Although other animals have evolved anatomically to have digestive systems that support the deconstruction of plant matter, the giant panda has not. Studies show that “the giant panda still retains a gastrointestinal tract typical of carnivores.” Not only does this contribute to their increased amount of waste because of undigested plant matter, but it also places them in an evolutionary dilemma. 

Is Panda Poop Harmful?

Panda poop is not harmful to humans. In fact, the Wuhan Zoo has it on display and encourages its visitors to sniff it when they visit the panda exhibit. Its unique bamboo fragrance is something that is hard to describe and recognize without having smelled it for yourself. Additionally, panda poop has many beneficial uses. 

Uses of Panda Poop

Surprisingly, the fecal matter of pandas is proving to be quite useful. Bamboo, which is the main food of a panda’s diet, is very high in fiber. It is so high in fiber that researchers in China are looking for paper mills to process the feces into high-quality paper. These researchers studied paper that was made from elephant poop, and they thought that panda poop could produce even better quality paper. While this use of panda feces has not yet been implemented, there is talk of using it for office paper and rolls of wrapping paper. The main goal of this use is to help recycle waste and create environment-friendly options for consumers. This process is already present in Thailand. The Chiang Mai Zoo produces and sells multi-colored paper produced by two of their pandas. 

Besides being used for paper, panda poop serves another purpose. Scientists have discovered that panda poop contains bacteria that help break down plant matter and could be a new source of biofuels. Co-author of the study, Ashley Brown, states that panda poop is perfect for “optimizing the breakdown of the raw plant materials used to make the fuels.” Bacteria in panda feces show promising potential in the ability to break down tough plant material that is often found in switchgrass, corn stalks, and wood chips.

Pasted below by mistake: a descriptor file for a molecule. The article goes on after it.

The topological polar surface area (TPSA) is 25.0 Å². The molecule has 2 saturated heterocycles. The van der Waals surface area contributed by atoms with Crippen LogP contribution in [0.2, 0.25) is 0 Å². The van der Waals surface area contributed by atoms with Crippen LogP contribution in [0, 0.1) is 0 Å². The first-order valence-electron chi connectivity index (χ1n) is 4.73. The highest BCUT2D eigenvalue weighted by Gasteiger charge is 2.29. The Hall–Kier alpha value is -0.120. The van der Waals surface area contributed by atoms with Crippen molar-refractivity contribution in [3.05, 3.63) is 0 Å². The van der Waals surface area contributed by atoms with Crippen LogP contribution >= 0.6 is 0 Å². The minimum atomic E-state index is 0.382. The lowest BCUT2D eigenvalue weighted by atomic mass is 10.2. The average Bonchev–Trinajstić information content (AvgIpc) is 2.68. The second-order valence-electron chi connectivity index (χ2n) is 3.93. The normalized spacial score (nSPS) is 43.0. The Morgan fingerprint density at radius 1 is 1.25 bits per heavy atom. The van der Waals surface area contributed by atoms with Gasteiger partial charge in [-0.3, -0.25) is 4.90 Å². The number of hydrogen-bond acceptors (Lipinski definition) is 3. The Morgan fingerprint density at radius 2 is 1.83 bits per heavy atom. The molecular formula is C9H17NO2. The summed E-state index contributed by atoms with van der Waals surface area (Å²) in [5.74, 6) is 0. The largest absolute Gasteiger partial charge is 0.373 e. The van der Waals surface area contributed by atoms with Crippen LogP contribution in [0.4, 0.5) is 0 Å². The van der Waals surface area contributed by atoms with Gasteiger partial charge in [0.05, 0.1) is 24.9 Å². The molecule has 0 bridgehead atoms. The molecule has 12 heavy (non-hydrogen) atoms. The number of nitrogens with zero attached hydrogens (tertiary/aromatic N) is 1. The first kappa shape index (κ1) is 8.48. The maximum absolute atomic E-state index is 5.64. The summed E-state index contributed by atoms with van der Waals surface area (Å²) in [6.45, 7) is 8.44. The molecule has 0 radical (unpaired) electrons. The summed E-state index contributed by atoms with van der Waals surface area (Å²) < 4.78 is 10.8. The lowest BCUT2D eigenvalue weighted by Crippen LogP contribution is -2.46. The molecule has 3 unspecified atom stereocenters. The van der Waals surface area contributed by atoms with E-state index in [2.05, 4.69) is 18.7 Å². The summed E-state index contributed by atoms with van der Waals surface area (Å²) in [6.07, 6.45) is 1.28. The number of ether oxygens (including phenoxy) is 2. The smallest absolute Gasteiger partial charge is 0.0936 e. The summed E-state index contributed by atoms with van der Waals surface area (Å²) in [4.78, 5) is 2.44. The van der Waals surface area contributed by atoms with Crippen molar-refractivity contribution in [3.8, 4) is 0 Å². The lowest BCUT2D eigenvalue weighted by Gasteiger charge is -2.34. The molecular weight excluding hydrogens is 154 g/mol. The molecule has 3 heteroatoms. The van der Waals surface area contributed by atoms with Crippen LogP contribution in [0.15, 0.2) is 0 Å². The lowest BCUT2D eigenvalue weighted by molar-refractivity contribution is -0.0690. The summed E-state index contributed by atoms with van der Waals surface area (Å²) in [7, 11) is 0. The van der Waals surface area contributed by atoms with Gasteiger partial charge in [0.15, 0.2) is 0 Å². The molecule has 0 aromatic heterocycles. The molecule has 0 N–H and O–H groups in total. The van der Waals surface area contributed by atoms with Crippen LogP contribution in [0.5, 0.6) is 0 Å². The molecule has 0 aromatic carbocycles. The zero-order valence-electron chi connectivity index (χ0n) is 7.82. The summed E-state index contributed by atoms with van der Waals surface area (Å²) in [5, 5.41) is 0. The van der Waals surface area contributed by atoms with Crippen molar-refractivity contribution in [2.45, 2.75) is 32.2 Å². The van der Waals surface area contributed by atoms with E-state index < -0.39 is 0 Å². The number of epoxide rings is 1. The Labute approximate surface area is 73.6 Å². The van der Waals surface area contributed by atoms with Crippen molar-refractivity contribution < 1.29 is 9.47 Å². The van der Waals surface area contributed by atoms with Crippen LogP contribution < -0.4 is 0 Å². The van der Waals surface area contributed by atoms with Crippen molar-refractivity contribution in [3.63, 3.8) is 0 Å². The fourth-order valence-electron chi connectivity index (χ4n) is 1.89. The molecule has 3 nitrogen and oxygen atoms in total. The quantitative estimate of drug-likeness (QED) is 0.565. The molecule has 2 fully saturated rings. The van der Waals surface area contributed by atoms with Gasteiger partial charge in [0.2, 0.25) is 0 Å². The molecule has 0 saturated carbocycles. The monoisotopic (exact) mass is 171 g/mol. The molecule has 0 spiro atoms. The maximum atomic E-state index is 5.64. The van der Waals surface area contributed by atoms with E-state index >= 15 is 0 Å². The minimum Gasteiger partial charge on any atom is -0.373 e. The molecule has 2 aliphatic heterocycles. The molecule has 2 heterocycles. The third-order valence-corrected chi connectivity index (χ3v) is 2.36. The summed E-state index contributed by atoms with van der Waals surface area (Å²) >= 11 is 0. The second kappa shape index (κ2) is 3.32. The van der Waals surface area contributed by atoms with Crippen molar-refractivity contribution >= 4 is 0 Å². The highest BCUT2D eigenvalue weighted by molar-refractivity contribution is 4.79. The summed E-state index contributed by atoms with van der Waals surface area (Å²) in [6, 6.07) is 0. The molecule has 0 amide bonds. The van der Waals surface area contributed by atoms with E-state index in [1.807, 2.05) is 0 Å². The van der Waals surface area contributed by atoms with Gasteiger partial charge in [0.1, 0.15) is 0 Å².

Do All Pandas Poop the Same?

Red panda animal

Pandas lack microbes that allow for the proper digestion of plant materials.

©AB Photographie/

Although they differ in size and appearance, the red pandas’ diet is similar to that of the giant pandas. They also have a very specialized diet, consisting mostly of bamboo. Red pandas eat slightly less bamboo, which makes up only 85 percent of their diet. Red pandas also eat roots, succulent grasses, fruits, and insects. Studies that compare the diet and digestive system of both pandas show some stark differences. The study shows that pandas have gut bacteria that are closely related to black bears, whereas red pandas are more closely related to raccoons. 

Despite their differences, both types of pandas lack microbes that allow for the proper digestion of plant materials. While less is known about the gut microbiota of the red panda, there are enough similarities to suggest that their digestive systems are similar and their pooping procedures are similar.  However, the size and quantity of their poop varies. Giant pandas can poop up to 40 times a day, whereas the red panda poops their body weight in one week.

Panda Facts 

Here are five fun facts about this incredible animal. 

  • Despite having heavy bones, pandas are very flexible. 
  • Almost all pandas belong to China. 
  • According to the San Diego Zoo, “Sometimes a female can be pregnant with two cubs, but only give birth to one — her body reabsorbs the other embryo.” 
  • Pandas are the most vocal of all of the bears. 
  • The giant panda’s digestive system more closely resembles that of a carnivore despite their diet mostly consisting of bamboo. 

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About the Author

Stephanie is a writer at A-Z Animals that primarily covers a variety of animals and unique destinations. Stephanie is a published author and has been writing for many years. With a Bachelor's Degree in English and Elementary Education, Stephanie is familiar with writing for a variety of ages and audience types. As a Virginia resident, Stephanie enjoys reading, writing, traveling, and snuggling up with her beagle named Pooch!